Focusing When You Have ADD

Focusing When You Have ADD

Focusing can be a challenge for any of us, but when you have Attention Deficit Disorder (ADD), keeping your mind on your task can become a monumental effort. Not only does no technique work for everyone, even those that do work for you can sometimes lose their effectiveness over time or will only work in certain situations. The best way to stay productive when you have ADD is to develop a focus toolkit and regard it as a fluid instrument.

A lot of the regular guidance to eliminate distractions does help. Break your task up into smaller chunks and take breaks between work periods. A timer is an essential tool to keep this on track.


juggle, time, clock, tasks


Pre-planning my workday can make a huge difference, especially planning what I’ll do during my breaks. I set my timer to five minutes because I know how easy it is to get carried away and lose myself in fantasies of fun activities. Preparing healthy snacks ahead of time makes them as convenient as junk food. Having a list of a few exercises (squats are my favorite, seated knee lifts* are a second) that I can do quickly and easily in my work area when my body needs to move makes doing these more automatic so I don’t lose my focus having to think about it.

Starting can be hard! Anxiety about your task can a huge distraction because it’s so uncomfortable. Before I know it, I find myself looking for ways to feel better. When I feel like the mountains of work will never end, I short-circuit my apprehension by making segments of the task end. Then as I dive into each segment, I put myself into focus mode, promising myself that I will be able to enjoy my relaxed, ADD mode later, during my breaks. Making this distinction between different modes of being and keeping them separate helps quell my anxiety because I have a pre-set, non-anxious way of being that I can invoke. 


carpe diem, seize the day, get things done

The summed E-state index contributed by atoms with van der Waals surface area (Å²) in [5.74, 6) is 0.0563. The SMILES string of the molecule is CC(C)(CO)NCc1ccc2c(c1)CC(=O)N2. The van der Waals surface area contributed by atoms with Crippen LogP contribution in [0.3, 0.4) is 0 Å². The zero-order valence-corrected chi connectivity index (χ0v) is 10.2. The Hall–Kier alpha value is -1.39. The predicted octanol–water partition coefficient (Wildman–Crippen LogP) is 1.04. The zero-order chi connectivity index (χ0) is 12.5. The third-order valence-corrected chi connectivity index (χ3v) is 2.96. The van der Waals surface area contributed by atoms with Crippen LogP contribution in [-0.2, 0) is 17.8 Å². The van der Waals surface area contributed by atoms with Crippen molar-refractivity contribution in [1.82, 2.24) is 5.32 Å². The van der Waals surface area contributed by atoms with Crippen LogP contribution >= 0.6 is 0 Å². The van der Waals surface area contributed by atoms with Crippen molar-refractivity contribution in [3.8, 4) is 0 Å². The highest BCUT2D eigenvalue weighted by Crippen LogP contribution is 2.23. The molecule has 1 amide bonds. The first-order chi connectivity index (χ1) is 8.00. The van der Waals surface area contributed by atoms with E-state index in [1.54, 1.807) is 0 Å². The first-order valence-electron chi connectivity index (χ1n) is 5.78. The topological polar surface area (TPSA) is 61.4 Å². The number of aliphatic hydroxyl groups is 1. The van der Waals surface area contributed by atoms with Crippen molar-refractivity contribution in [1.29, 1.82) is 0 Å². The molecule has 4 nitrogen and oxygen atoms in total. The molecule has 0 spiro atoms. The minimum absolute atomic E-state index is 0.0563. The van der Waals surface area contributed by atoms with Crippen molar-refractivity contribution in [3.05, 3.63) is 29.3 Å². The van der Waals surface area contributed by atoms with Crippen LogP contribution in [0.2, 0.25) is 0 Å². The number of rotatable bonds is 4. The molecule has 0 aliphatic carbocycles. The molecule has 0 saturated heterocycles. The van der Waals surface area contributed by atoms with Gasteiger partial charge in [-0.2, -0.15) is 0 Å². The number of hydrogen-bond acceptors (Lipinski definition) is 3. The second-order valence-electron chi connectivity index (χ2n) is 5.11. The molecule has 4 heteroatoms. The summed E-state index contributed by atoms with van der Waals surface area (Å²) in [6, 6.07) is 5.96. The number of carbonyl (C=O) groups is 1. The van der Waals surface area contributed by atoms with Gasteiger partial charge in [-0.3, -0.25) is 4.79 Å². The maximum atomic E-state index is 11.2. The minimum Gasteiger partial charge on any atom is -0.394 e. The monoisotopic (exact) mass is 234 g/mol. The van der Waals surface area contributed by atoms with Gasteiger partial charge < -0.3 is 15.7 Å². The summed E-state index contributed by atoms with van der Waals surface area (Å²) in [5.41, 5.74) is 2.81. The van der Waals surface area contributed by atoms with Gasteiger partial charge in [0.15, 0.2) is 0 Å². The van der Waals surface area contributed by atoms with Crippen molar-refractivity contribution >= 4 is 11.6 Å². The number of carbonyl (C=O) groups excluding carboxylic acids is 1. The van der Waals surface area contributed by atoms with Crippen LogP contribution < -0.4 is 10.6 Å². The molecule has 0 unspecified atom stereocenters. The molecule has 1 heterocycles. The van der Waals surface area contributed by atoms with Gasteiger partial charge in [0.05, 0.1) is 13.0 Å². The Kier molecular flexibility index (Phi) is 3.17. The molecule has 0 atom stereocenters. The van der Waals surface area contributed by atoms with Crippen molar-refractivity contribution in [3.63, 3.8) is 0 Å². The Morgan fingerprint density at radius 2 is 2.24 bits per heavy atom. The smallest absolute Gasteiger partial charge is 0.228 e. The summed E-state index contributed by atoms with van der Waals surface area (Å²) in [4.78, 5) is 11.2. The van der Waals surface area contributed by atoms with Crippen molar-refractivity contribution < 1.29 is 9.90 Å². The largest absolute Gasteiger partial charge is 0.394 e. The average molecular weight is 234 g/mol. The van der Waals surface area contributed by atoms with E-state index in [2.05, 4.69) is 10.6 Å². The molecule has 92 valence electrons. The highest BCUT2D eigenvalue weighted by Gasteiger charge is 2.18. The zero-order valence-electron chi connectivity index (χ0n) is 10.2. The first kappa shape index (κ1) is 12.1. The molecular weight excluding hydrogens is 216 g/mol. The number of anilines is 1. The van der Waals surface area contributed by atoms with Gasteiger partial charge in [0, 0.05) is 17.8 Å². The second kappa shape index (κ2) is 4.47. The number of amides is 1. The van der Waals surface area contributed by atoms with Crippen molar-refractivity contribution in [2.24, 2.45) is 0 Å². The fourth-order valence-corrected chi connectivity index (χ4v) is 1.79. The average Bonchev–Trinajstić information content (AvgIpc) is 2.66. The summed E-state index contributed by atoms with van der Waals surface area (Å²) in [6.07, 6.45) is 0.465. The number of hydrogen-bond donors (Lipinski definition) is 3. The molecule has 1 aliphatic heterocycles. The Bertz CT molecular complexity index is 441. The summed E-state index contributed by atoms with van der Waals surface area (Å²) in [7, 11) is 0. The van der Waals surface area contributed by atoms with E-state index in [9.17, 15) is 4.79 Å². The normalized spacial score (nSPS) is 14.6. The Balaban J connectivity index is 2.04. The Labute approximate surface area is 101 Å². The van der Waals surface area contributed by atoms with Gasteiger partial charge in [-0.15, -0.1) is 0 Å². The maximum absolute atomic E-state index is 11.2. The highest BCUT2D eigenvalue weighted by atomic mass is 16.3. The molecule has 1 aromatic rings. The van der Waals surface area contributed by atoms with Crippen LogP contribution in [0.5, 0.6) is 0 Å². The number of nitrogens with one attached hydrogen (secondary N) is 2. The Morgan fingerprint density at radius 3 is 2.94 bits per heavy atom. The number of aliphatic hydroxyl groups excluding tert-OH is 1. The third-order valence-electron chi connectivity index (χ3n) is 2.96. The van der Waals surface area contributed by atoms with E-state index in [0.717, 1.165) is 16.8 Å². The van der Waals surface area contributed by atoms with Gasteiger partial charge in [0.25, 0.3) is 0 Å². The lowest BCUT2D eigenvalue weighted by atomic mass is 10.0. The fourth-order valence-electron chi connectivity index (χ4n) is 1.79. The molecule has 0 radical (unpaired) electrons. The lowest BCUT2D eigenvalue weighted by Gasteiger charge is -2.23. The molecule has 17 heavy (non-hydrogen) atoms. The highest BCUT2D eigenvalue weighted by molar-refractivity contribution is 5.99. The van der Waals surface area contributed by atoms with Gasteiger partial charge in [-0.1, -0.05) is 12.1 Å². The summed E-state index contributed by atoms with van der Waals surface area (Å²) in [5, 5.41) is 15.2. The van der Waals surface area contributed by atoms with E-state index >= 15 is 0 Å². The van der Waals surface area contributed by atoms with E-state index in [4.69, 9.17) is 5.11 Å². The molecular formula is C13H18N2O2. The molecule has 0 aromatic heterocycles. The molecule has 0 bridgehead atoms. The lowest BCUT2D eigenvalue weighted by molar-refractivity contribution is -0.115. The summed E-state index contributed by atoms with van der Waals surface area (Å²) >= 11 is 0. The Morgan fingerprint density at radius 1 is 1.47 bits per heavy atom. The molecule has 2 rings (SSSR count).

Sometimes I’ll sit down at the computer only to realize that I’m famished, I forgot to schedule something, or the dishes need washing. The common approach is to put these off to handle during breaks, but I find that they become an even bigger distraction if I try to ignore them. Well, maybe not the dishes…

For me, what works is to take care of those urgent things quickly and in a set amount of time. Here are some other “tried and true” techniques that may work for you:


  1. Do a “Distraction Dump.” When you first sit down at your desk, set the timer for a few minutes and jot down everything that your mind comes up with to distract you from your task. The main purpose is to cleanse your mind, but when you look over your list, you might find it more efficient to get a few of these quick things out of your way before you start.
  2. Daydream! Daydreaming can be a curse when it’s distracting us from our focused work, but in reality, it has an important place in our lives, ADD or not. Use your breaks to let your mind wander, either while just sitting in reverie or by working on a mindless task. This gives needed relief and can lead to renewed focus, like taking a micro-vacation.
  3. Learn how to make your tasks more interesting! If you find your tasks unpleasant or boring, finding ways to make them more interesting can aid those with ADD even more than others. My course, Get Motivated and Get it Done: Learn to Enjoy Doing Your Disliked Tasks can give you more energy and enthusiasm for your work as well as your personal life.
*For seated knee lifts, sit on the edge of your chair and lean back, holding onto the sides of your chair. Then raise your knees alternately in rapid succession. This a good exercise to alternate with squats so that both sides of your legs are activated.

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